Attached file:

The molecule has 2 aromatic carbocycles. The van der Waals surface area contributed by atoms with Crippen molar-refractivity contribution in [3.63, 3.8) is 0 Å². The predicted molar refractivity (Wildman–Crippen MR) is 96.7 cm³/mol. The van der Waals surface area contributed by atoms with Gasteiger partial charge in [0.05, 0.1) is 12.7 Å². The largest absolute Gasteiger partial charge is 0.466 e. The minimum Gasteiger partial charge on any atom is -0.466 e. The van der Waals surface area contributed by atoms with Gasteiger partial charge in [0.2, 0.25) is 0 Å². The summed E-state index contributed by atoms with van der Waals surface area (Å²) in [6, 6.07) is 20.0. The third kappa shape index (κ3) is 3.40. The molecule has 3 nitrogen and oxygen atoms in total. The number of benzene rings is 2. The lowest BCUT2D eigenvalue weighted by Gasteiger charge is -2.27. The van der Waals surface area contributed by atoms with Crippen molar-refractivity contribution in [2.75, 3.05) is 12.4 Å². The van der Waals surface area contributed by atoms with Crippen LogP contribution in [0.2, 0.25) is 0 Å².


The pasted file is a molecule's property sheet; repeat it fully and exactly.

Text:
The molecule has 2 aromatic carbocycles. The van der Waals surface area contributed by atoms with Crippen molar-refractivity contribution in [3.63, 3.8) is 0 Å². The predicted molar refractivity (Wildman–Crippen MR) is 96.7 cm³/mol. The van der Waals surface area contributed by atoms with Gasteiger partial charge in [0.05, 0.1) is 12.7 Å². The largest absolute Gasteiger partial charge is 0.466 e. The minimum Gasteiger partial charge on any atom is -0.466 e. The van der Waals surface area contributed by atoms with Gasteiger partial charge in [0.2, 0.25) is 0 Å². The summed E-state index contributed by atoms with van der Waals surface area (Å²) in [6, 6.07) is 20.0. The third kappa shape index (κ3) is 3.40. The molecule has 3 nitrogen and oxygen atoms in total. The number of benzene rings is 2. The lowest BCUT2D eigenvalue weighted by Gasteiger charge is -2.27. The van der Waals surface area contributed by atoms with Crippen molar-refractivity contribution in [2.75, 3.05) is 12.4 Å². The van der Waals surface area contributed by atoms with Crippen LogP contribution in [0.2, 0.25) is 0 Å².